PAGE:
Due to the rapid acceleration in new coronavirus literature, it becomes difficult for the medical research community to keep up. There is a growing urgency for innovative approaches, like recent advances in Natural Language Processing, to understand and analyze the abundance of medical/scientific articles.
Therefore, we composed a team of data scientists to start working on this challenge. In a first iteration we participated in the Kaggle COVID-19 Open Research Dataset Challenge. We contributed by building an interactive visualization to explore the hidden topics in the COVID-19 literature.
However, our ultimate goal is to help researchers to easily find articles in the existing literature that describe exactly those topics they are interested in. Therefore, we created a powerful Natural Language Processing tool in Dash (Python framework for building web applications).
Basically the “Covid-19 Literature Search Tool” has two main sections: a left panel for filtering and selecting articles and a right panel for browsing relevant content of the selected articles.
Click on the figure below and see for yourself how it works!
On the left panel the user can filter the existing articles on a wide range of relevant search queries by means of a dropdown (1). Examples of available search queries are:
- Incubation period
- Mortality rate
- Transmission rate
- Risk factors
- Diagnosis & treatment
The results of the selected search query are displayed in a table below (2). More precisely, whenever the body of the text of a certain paper deals with the selected search query, it will be added to the list. Note that the papers are listed according to how frequent a certain search term appears within the article.
Furthermore, it is also possible to refine your search results by adding one or more tags (3). These tags refer to search terms included in the title or abstract of a certain paper. It could for example be the case that a search query, like mortality rate, appears within the body of the text of a specific paper but is not mentioned within the abstract of that paper. This may indicate that the mortality rate of the virus is not the main subject of that paper.
In this way, the combination of both functionalities can help you to narrow down the list of obtained articles in a more intelligent way.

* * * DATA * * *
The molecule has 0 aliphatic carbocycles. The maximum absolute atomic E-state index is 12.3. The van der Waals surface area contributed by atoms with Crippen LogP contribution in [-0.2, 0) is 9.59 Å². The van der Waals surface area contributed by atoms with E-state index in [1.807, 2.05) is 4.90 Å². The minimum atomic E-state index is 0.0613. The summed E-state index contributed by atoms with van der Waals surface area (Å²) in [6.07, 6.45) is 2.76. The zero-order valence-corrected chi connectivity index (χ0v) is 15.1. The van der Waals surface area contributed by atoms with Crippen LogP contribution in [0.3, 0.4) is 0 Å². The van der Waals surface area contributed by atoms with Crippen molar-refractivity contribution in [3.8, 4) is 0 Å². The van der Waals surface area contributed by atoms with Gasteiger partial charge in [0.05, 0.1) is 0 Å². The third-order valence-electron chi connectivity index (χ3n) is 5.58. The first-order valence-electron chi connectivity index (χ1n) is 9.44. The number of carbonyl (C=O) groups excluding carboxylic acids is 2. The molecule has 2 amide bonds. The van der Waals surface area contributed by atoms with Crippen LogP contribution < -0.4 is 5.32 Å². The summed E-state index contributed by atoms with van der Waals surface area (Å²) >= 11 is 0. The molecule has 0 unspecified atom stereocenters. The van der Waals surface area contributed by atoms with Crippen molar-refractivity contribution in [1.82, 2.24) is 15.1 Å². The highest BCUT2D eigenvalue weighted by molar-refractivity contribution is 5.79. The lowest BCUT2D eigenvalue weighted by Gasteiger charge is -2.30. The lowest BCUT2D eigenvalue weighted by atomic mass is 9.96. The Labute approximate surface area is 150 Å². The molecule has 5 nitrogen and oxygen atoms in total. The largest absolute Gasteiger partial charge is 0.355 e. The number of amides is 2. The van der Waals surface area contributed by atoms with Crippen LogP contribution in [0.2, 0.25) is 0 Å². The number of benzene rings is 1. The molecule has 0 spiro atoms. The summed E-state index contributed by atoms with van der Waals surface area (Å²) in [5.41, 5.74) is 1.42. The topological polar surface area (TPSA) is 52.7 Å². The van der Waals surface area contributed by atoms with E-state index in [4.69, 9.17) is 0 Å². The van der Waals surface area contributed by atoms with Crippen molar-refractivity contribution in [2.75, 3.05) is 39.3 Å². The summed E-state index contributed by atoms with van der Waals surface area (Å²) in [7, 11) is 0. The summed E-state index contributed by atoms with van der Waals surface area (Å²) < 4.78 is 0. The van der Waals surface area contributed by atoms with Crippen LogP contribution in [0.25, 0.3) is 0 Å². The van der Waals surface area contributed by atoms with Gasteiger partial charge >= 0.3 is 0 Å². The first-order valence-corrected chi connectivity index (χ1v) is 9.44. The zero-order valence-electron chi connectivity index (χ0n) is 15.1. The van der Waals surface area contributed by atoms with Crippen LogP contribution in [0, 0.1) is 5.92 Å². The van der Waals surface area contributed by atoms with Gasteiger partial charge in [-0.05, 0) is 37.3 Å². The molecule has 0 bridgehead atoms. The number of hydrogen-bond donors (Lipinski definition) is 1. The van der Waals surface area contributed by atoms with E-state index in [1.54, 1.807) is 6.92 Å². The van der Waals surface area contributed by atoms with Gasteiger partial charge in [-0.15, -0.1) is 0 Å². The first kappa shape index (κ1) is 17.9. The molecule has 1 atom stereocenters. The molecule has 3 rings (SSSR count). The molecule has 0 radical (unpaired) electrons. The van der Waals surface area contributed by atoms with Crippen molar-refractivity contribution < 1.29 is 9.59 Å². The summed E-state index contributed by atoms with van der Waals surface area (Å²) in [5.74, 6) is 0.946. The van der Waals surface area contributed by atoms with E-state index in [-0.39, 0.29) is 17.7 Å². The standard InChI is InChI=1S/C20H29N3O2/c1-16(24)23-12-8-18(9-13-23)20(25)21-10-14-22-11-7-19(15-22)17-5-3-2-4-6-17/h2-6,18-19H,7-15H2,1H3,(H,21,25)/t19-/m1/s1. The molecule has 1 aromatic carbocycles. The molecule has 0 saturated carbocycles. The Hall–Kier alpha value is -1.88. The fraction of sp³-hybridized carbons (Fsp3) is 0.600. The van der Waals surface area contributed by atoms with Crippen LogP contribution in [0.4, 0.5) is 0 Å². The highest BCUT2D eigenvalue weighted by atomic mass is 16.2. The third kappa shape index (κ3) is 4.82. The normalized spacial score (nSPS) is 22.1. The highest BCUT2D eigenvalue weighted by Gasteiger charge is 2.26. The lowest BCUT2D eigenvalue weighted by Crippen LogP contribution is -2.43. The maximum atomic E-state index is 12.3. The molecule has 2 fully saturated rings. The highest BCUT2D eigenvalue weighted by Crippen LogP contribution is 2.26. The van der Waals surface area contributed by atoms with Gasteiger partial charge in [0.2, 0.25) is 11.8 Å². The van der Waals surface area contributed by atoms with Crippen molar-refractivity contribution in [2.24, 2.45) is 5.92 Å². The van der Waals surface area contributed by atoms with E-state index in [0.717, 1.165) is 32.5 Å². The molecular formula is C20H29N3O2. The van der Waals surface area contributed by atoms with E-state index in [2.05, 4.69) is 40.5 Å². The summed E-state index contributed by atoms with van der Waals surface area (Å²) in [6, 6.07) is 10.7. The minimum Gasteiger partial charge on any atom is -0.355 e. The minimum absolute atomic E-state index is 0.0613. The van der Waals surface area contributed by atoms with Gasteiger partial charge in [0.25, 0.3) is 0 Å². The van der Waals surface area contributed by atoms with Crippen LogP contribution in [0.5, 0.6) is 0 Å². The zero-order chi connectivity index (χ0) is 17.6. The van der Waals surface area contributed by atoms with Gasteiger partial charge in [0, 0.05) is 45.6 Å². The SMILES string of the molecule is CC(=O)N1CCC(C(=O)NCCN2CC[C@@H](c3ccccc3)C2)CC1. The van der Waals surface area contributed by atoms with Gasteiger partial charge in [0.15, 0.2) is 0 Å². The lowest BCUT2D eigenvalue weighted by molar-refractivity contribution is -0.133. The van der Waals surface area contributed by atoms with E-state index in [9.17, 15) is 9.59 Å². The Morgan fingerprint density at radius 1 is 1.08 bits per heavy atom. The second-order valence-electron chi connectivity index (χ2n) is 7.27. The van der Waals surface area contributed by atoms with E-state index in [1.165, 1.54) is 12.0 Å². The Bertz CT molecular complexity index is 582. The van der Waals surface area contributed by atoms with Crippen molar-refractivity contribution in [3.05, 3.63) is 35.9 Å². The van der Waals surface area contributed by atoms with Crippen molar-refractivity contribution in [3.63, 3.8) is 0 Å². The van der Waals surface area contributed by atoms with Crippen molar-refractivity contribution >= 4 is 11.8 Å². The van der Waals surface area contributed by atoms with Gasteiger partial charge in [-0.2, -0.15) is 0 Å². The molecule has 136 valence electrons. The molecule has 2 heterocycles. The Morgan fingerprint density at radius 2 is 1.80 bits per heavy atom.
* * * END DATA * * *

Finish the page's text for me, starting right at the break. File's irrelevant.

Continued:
Note that also the total number of results is immediately displayed on top of the table (4).
On the right panel the selected paper is displayed. When clicking on the title (5), the user is navigated to a webpage where the full paper can be obtained. Together with the title, authors, journal (6) and abstract text of the paper (7), the reader will also be pinpointed to specific paragraphs of interest according to the selected search term (8). For every match found, the section title is displayed (in bold, between brackets) and also some context is given (= a few sentences before and after the found search term).
Note that due to poor quality of the input data, the section titles are not always properly displayed (see image below). For example, the section title may sometimes be empty or an incorrect title is given.
Behind the scenes
The COVID-19 Open Research Dataset (CORD-19) is a resource of over 52,000 scholarly articles, including over 41,000 with full text, about COVID-19, SARS-CoV-2, and related corona viruses. Since the corpus does not only consist of research papers specifically about COVID-19 we first needed to filter out those papers.
Therefore, we created a list of synonyms for SARS-CoV-2 (the virus itself) and COVID-19 (the disease caused by SARS-CoV-2). We checked if we could find one of the words (or word groups) from our list in the title or the abstract of a paper. When we could, we made the assumption that this paper was indeed about COVID-19. In this way, we reduced the set of relevant papers to 3130. Simple but effective.
Next, we needed a way to filter papers based on a list of predefined search patterns. On top, we wanted to be able to pinpoint readers directly to specific paragraphs of interest in a paper. We found that SpaCy's powerful Token Matcher functionality , could do the trick. It allows to match sequences of words (tokens), based on advanced pattern rules. You can, for instance, also take into account the part of speech category and the entity type of a word in your matching rule.
Let's take a look at an example. For the search query ‘mortality rate’ we defined a pattern that searches for sentences which include either the noun ‘mortality’ or ‘fatality’, followed by a number and the string ‘percent’ or the symbol ‘%’.
A Powerful Natural Language Engine
At AE, we created a powerful Natural Language Processing Engine that allows us to perform advanced and intelligent text processing tasks for a wide variety of use cases. In combination with Computer Vision techniques it becomes possible to automate even the most complex document handling tasks by transforming unstructured data from (scanned) documents into structured interpretable information and insights ready to be used in your processes. The techniques applied in our “Covid-19 Literature Search Tool” for example, can be used in any context where there is a need to make large bodies of text accessible and insightful.
Furthermore, the Natural Language Processing Engine also forms the foundation of our AI Powered Customer Care Agent, ADORE, a tool that identifies the issues from incoming mails and service requests to suggest the best possible solutions based on your historical data. This way,- ADORE takes a serious shortcut and drastically reduces repetitive work for customer service agents, even up to 80%. In addition we also applied our Natural Language Processing Engine in different data quality improvement and data enrichment tasks as well as automation of data entry processes.
Feel free to contact us if you want to know more or have any questions. In the meantime, stay safe, take care of yourself and each other!